1. Who is an Executor?
An executor of a will in Canada is the person who is responsible for carrying out the wishes of the deceased person as expressed in their will. This includes tasks such as:
- Gathering and valuing the deceased person’s assets
- Paying off any debts or taxes owed by the deceased person
- Distributing the deceased person’s assets to their beneficiaries
The executor is also responsible for administering the deceased person’s estate in accordance with the law. This may involve obtaining probate, which is a court order that confirms the validity of the will and appoints the executor as the legal representative of the estate.
The executor can be anyone who is over the age of majority in their province or territory and who has the mental capacity to manage the estate. The executor can be a family member, friend, lawyer, or accountant.
2. What happens if I do not appoint an Executor?
If the deceased person has not named an executor in their will, the court will appoint one. The court will typically appoint a family member or friend of the deceased person, but they may also appoint a professional executor, such as a lawyer or trust company.
Here are some tips for choosing an executor:
- Choose someone who is trustworthy and reliable.
- Choose someone who is organized and detail-oriented.
- Choose someone who is familiar with the deceased person’s estate and their wishes.
- Choose someone who is willing and able to serve as executor for the duration of the estate administration process.
Being an executor can be a challenging and time-consuming task, but it is also an important one. By choosing an executor carefully and providing them with the support they need, you can help to ensure that the deceased person’s wishes are carried out smoothly and efficiently.
3. What powers does an Executor have?
In addition to the tasks mentioned above, executors may also have other specific powers that are granted to them in the will. For example, the will may authorize the executor to sell real estate, to start or continue a business, or to manage a trust for the benefit of a minor or incapacitated beneficiary.
Executors also have a number of fiduciary duties, which means that they must act in the best interests of the estate and its beneficiaries. These fiduciary duties include the duty of loyalty, the duty of care, and the duty of impartiality.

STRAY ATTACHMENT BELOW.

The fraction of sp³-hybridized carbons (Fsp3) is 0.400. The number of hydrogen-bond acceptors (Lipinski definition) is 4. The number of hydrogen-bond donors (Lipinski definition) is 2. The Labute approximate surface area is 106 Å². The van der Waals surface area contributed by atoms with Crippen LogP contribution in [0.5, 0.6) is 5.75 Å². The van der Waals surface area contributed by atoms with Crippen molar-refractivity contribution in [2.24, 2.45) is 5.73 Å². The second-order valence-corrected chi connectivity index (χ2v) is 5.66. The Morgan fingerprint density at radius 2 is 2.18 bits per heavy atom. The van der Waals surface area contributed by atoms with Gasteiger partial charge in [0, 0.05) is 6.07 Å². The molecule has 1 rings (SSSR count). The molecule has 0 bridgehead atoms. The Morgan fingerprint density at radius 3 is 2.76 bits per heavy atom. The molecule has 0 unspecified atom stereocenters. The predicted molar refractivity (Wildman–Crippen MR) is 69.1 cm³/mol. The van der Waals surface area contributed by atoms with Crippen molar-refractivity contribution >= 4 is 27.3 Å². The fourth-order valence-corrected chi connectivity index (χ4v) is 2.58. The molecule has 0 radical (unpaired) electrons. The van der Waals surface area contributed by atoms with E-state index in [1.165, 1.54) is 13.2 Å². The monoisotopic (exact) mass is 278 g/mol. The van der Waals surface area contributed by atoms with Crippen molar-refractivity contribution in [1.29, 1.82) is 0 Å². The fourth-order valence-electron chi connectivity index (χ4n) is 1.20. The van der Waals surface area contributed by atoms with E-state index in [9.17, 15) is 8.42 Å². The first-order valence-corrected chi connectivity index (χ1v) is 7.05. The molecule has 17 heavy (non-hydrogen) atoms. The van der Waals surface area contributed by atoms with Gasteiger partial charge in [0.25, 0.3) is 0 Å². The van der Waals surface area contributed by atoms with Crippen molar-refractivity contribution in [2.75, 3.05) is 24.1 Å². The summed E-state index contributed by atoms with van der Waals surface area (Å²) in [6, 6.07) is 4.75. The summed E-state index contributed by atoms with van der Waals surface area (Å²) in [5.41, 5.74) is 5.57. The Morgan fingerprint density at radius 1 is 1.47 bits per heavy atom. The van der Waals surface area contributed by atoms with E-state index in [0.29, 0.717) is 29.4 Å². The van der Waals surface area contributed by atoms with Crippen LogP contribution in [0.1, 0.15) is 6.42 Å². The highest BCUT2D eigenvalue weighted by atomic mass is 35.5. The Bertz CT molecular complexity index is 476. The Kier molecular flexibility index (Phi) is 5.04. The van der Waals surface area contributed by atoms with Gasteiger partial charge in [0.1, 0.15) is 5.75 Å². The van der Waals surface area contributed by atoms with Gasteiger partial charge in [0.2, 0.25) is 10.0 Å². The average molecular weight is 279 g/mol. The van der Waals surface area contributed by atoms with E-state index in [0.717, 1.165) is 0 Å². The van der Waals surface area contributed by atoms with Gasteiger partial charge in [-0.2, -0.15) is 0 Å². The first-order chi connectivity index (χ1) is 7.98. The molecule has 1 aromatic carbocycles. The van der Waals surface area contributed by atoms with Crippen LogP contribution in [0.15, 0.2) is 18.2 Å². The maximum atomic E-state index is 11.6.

4. What must an Executor do after the testator has passed away?
While individual situations will vary, below is a rough list of things that should happen.
Secure the testator’s belongings and property. This may involve changing the locks on the testator’s home, canceling credit cards, and notifying banks and other financial institutions of the testator’s death.
Gather important documents. This includes the testator’s will, death certificate, birth certificate, social security number, and insurance policies.
Notify the testator’s loved ones. This may involve contacting family members, friends, and co-workers.
Arrange for the testator’s funeral or memorial service.
Take inventory of the testator’s assets. This includes identifying all of the testator’s assets, such as bank accounts, investments, real estate, and personal belongings.
Hire a lawyer to help with the probate process.
Apply for probate. This is a court process that confirms the validity of the will and appoints the executor as the legal representative of the estate.
Notify the testator’s creditors. The executor is responsible for paying off all of the testator’s debts, including credit card debt, loans, and taxes.
Begin distributing the testator’s assets to the beneficiaries. This may involve selling assets, such as real estate or investments, and transferring the proceeds to the beneficiaries.
File the testator’s final tax return.
Obtain valuations for the testator’s assets. This will help the executor to distribute the assets fairly to the beneficiaries.
Cancel the testator’s driver’s license and passport.
Update the testator’s credit report with the three major credit bureaus.
Continue distributing the testator’s assets to the beneficiaries.
Close the testator’s bank accounts and credit cards.
Transfer the testator’s vehicle titles to the new owners.
Sell the testator’s real estate.
File the testator’s estate tax return.
Close the testator’s estate.
Keep good records of all of your transactions as executor. This will help you to account to the beneficiaries and to the court, if necessary.